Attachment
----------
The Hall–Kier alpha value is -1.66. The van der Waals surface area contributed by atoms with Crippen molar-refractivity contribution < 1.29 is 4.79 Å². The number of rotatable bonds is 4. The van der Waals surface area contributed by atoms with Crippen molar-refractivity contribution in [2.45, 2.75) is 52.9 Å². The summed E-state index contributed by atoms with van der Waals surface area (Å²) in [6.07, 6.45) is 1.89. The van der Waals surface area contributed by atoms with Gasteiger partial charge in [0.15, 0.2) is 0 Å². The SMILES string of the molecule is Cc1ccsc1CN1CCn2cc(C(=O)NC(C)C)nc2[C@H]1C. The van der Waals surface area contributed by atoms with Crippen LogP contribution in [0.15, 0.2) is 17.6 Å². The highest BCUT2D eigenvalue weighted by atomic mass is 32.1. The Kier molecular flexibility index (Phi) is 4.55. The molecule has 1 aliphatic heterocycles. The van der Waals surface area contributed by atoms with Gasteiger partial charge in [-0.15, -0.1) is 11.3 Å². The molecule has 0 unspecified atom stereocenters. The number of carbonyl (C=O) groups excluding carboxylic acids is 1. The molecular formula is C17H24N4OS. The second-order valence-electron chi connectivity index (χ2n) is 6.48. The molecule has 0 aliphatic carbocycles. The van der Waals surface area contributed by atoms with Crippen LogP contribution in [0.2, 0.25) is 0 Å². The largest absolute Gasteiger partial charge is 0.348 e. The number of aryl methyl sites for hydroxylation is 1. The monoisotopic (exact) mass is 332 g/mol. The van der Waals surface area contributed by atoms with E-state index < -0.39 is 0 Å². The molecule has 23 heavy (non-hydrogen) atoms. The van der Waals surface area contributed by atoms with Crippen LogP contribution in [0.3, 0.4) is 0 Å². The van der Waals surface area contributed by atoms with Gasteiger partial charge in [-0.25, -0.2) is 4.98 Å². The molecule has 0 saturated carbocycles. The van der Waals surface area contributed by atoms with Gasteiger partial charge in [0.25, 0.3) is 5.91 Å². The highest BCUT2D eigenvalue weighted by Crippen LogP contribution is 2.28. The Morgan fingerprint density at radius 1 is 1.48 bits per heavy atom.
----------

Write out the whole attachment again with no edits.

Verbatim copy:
The Hall–Kier alpha value is -1.66. The van der Waals surface area contributed by atoms with Crippen molar-refractivity contribution < 1.29 is 4.79 Å². The number of rotatable bonds is 4. The van der Waals surface area contributed by atoms with Crippen molar-refractivity contribution in [2.45, 2.75) is 52.9 Å². The summed E-state index contributed by atoms with van der Waals surface area (Å²) in [6.07, 6.45) is 1.89. The van der Waals surface area contributed by atoms with Gasteiger partial charge in [0.15, 0.2) is 0 Å². The SMILES string of the molecule is Cc1ccsc1CN1CCn2cc(C(=O)NC(C)C)nc2[C@H]1C. The van der Waals surface area contributed by atoms with Crippen LogP contribution in [0.15, 0.2) is 17.6 Å². The highest BCUT2D eigenvalue weighted by atomic mass is 32.1. The Kier molecular flexibility index (Phi) is 4.55. The molecule has 1 aliphatic heterocycles. The van der Waals surface area contributed by atoms with Gasteiger partial charge in [-0.15, -0.1) is 11.3 Å². The molecule has 0 unspecified atom stereocenters. The number of carbonyl (C=O) groups excluding carboxylic acids is 1. The molecular formula is C17H24N4OS. The second-order valence-electron chi connectivity index (χ2n) is 6.48. The molecule has 0 aliphatic carbocycles. The van der Waals surface area contributed by atoms with Crippen LogP contribution in [0.2, 0.25) is 0 Å². The largest absolute Gasteiger partial charge is 0.348 e. The number of aryl methyl sites for hydroxylation is 1. The monoisotopic (exact) mass is 332 g/mol. The van der Waals surface area contributed by atoms with E-state index < -0.39 is 0 Å². The molecule has 23 heavy (non-hydrogen) atoms. The van der Waals surface area contributed by atoms with Crippen LogP contribution in [0.3, 0.4) is 0 Å². The van der Waals surface area contributed by atoms with Gasteiger partial charge in [-0.25, -0.2) is 4.98 Å². The molecule has 0 saturated carbocycles. The van der Waals surface area contributed by atoms with Gasteiger partial charge in [0.25, 0.3) is 5.91 Å². The highest BCUT2D eigenvalue weighted by Crippen LogP contribution is 2.28. The Morgan fingerprint density at radius 1 is 1.48 bits per heavy atom.